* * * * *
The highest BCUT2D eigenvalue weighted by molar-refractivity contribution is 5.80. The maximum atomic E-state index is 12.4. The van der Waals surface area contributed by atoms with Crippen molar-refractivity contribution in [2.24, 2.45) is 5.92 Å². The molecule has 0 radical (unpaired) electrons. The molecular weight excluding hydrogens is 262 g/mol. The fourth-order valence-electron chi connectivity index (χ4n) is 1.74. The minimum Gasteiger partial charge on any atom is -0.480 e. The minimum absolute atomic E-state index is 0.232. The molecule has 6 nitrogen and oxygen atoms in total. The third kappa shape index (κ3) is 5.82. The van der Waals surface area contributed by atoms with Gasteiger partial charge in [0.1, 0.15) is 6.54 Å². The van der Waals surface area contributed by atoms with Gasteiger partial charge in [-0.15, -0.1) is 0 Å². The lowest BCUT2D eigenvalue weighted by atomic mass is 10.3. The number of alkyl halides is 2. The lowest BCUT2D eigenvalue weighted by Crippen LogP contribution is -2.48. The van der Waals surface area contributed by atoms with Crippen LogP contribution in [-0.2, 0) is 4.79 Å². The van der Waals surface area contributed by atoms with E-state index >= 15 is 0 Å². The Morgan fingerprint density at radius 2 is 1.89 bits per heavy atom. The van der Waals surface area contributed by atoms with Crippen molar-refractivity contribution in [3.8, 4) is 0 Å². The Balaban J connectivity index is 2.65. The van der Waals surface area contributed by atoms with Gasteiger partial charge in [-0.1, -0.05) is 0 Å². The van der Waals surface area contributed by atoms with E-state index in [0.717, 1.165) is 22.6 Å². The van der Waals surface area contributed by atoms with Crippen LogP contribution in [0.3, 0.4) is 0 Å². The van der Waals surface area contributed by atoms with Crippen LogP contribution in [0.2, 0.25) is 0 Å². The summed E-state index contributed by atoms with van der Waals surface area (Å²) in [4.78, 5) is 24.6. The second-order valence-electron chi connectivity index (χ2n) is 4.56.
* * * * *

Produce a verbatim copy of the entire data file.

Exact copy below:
The highest BCUT2D eigenvalue weighted by molar-refractivity contribution is 5.80. The maximum atomic E-state index is 12.4. The van der Waals surface area contributed by atoms with Crippen molar-refractivity contribution in [2.24, 2.45) is 5.92 Å². The molecule has 0 radical (unpaired) electrons. The molecular weight excluding hydrogens is 262 g/mol. The fourth-order valence-electron chi connectivity index (χ4n) is 1.74. The minimum Gasteiger partial charge on any atom is -0.480 e. The minimum absolute atomic E-state index is 0.232. The molecule has 6 nitrogen and oxygen atoms in total. The third kappa shape index (κ3) is 5.82. The van der Waals surface area contributed by atoms with Gasteiger partial charge in [0.1, 0.15) is 6.54 Å². The van der Waals surface area contributed by atoms with Gasteiger partial charge in [-0.15, -0.1) is 0 Å². The lowest BCUT2D eigenvalue weighted by atomic mass is 10.3. The number of alkyl halides is 2. The lowest BCUT2D eigenvalue weighted by Crippen LogP contribution is -2.48. The van der Waals surface area contributed by atoms with Crippen LogP contribution in [-0.2, 0) is 4.79 Å². The van der Waals surface area contributed by atoms with E-state index >= 15 is 0 Å². The Morgan fingerprint density at radius 2 is 1.89 bits per heavy atom. The van der Waals surface area contributed by atoms with Crippen molar-refractivity contribution in [3.8, 4) is 0 Å². The Balaban J connectivity index is 2.65. The van der Waals surface area contributed by atoms with Gasteiger partial charge in [-0.1, -0.05) is 0 Å². The van der Waals surface area contributed by atoms with E-state index in [0.717, 1.165) is 22.6 Å². The van der Waals surface area contributed by atoms with Crippen LogP contribution in [0.3, 0.4) is 0 Å². The van der Waals surface area contributed by atoms with Crippen LogP contribution in [0.2, 0.25) is 0 Å². The summed E-state index contributed by atoms with van der Waals surface area (Å²) in [4.78, 5) is 24.6. The second-order valence-electron chi connectivity index (χ2n) is 4.56.